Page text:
"Sometime in the early '80s, I was starting to be referred to as a television mogul," he said. "And I just kinda hated that because to me a mogul was a guy in a green suit who try to score actresses, you know? And I kept saying that I'm not a mogul, I'm a writer. I write every day for five hours.

"[So my publicist said], 'Well, how about we do something with you at a typewriter?' And I'm enough of a ham that said, 'Yes!' And the great thing is that wherever I go today, people [point and] say to me, "Ah, you're the writer!' So it's not, 'You're the TV producer' [or] 'You're the mogul'; it's, 'You're the writer.' And that's what I always wanted to be."

No ink-stained wretch, Cannell was a regal figure: tall, slim, goateed and habitually puffing on a pipe. In 1991, he stepped in front of the camera to host "Scene of the Crime," a show he created for CBS' late-night "Crime Time After Prime Time" lineup.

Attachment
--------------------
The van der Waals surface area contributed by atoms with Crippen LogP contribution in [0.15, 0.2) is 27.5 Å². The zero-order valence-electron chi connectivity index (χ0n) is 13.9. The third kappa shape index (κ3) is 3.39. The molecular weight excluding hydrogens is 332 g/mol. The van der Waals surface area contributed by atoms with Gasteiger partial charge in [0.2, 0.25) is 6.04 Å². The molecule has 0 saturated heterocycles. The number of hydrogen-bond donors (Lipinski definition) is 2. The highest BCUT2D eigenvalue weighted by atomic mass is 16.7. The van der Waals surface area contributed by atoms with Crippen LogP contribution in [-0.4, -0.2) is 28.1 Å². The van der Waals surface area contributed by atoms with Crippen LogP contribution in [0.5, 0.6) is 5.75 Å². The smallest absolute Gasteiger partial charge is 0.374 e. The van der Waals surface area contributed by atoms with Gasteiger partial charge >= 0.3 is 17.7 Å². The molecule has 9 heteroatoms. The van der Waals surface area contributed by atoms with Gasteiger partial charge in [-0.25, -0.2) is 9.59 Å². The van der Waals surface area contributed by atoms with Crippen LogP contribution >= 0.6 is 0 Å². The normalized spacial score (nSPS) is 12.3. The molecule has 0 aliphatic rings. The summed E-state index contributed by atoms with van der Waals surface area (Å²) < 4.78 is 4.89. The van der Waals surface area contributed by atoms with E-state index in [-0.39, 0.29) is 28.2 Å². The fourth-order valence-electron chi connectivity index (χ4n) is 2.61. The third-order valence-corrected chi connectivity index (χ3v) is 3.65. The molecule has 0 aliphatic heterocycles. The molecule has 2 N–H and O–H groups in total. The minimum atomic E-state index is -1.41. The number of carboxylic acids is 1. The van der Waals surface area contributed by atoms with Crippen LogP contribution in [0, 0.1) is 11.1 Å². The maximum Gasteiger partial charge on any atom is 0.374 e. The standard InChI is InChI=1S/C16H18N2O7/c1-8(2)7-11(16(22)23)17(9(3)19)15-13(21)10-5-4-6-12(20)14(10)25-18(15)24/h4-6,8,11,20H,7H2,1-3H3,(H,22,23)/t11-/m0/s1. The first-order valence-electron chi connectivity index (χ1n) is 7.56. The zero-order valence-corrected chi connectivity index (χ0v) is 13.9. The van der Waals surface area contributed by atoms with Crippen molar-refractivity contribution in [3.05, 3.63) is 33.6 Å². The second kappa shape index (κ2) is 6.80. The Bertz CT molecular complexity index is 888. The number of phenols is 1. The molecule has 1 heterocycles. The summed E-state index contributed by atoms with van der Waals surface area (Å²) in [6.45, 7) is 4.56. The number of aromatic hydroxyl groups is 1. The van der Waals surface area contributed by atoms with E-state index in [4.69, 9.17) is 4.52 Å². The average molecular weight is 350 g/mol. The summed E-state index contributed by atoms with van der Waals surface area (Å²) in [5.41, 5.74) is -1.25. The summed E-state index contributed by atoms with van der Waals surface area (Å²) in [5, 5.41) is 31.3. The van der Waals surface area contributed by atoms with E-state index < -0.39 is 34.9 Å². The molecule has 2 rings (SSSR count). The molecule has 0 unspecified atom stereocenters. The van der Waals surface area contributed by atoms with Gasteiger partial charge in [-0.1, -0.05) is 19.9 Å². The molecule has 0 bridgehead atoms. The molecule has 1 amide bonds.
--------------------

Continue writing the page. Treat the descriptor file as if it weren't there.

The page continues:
His success was particularly noteworthy in view of his dyslexia. Cannell was an avid spokesman on the subject and served as national chairperson for the Orton Dyslexia Society. He sponsored and performed in "Gifts of Greatness," a filmed play depicting famous dyslexics in history. Cannell is survived by his wife Marcia, who was his eighth-grade sweetheart, and three children: Tawnia, Chelsea and Cody.